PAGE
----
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Activists claim killings by Iran’s police in protest of repression



Iranian opposition and human rights activists said on Thursday that security forces had shot dead several people the night before in a southern city where protesters were protesting a plan to divide their municipality.

Opposition activists said the killings in Kazerun happened after hundreds of people organized a peaceful protest in the central square of the city earlier that day.

The Iranian state news agency ISNA quoted the governor of Fars province, where Kazerun is located, saying one person had died in a violent clash between security forces and protesters. Iranian state media said some of the protesters had set fire to a police station, prompting officers to shoot.

CLOCK: The video of the member of the audience, sent to VOA Persian, shows a man wounded in a clash with the forces in Kazerun.

In the ISNA report, provincial governor Esmail Tabadar said clashes continued sporadically in Kazerun on Thursday, but the situation was "under control."

CLOCK: Video from the audience member, sent to Persian VOA, shows confrontations with security forces continuing in Kazerun on Thursday.

Shared video clips on social networks after the riots showed burned vehicles and other debris in the streets.

CLOCK: video of the audience member, sent to VOA Persian, shows the violence sequel on Thursday in Kazerun.

Kazerun residents joined the march on Wednesday to protest renewed talks about a government plan to turn two of its peripheral areas into a new city that fear would steal government funds. The Iranian lawmaker representing Kazerun, who lives in one of the peripheral areas, has urged Iran's Interior Ministry to create the new city. But there has been no news about when the Iranian Cabinet will decide on the matter.

Iranian Crown Prince Reza Pahlavi, based in the United States, said that Tehran has "spilled Iranian blood again" through its actions in Kazerun. In a Thursday tweet Pahlavi said that his heart "beats for the brave and noble people of this city", to whom he attributed "firm resolve" and "remarkable courage" in pursuit of freedom and democracy in Iran.

The protests began in December

Iranian security forces have killed several Iranians in violent repression of some of the anti-government protests that have swept the country since last December. Iranian authorities said at least 20 people had died in their crackdown during the initial week of protests across the country, which lasted until early January. Iran attributed that violence to rioters incited by their foreign enemies without providing evidence.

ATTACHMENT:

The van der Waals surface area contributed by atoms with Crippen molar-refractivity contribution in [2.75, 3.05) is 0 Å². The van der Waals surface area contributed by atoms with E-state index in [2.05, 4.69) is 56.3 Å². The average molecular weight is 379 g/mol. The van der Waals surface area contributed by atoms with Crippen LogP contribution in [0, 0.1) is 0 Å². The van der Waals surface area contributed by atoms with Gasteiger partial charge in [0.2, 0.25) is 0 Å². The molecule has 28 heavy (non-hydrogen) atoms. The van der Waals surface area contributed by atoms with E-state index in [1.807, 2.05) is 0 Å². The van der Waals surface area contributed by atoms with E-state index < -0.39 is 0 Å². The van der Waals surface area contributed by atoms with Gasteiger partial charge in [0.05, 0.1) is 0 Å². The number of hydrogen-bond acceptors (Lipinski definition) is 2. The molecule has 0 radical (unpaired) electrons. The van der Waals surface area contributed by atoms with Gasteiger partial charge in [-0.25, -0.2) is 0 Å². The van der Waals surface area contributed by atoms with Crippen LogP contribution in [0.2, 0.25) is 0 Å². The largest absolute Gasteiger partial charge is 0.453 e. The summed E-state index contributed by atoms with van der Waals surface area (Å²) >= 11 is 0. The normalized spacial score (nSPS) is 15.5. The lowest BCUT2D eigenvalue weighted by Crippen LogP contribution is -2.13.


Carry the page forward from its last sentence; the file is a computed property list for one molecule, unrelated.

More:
Israeli retired lieutenant-colonel Michael Segall, an Iranian analyst at the Jerusalem Center for Public Affairs, told VOA Persian that his sources said that some of the protesters on Wednesday were armed and some of the Iranian security forces they were confronted with civilian clothes.

"The appearance of civilian security personnel is significant," Segall said. "Usually, Iranian leaders use them when a situation is out of control or when they want to suppress an event quickly, as they did with the December-January protests."

Kazerun residents told VOA Persian that on Friday appointed by the city government Prayer leader Mohammad Khorsand had unleashed the protest by speaking in favor of the city's division plan in Friday prayers. Residents demonstrated against the plan last month but canceled the protests after authorities promised not to proceed.

Legislative proposal

Kazerun lawmaker Hossein Rezazadeh has proposed demolishing parts of the peripheral districts north of the city of Nowdan and Qaemiyeh in a new city called Kuh-e-Chinar. Many residents oppose the plan, fearing the city will withdraw funds from the Kazerun government and create a new layer of corrupt bureaucracy in the area.

In Thursday's edition of the direct calling program of VOA Persian Straight Talk Most people who called from inside Iran said they believed that the Iranian government was not reporting the death toll for the violent repression in Kazerun. Some callers also reported cuts on the Internet and telephone connections in the city.

A person who called Mohammed from the neighboring city of Shiraz said that the Iranian authorities could have peacefully resolved the complaints of Kazerun residents before the protest increased. [19659002"ThegovernmentwantstouseforcetofixthingsintheplaceofadisputewiththepopulationTherewasnotareasonforbloodshed"hesaid

Another person who identified himself as Ardeshir said the protesters were not only upset about the proposed division of the city.

"Part of their dissatisfaction is related to other things, such as the poor state of the economy," said the caller.

This report was produced in collaboration with the Persian VOA service.

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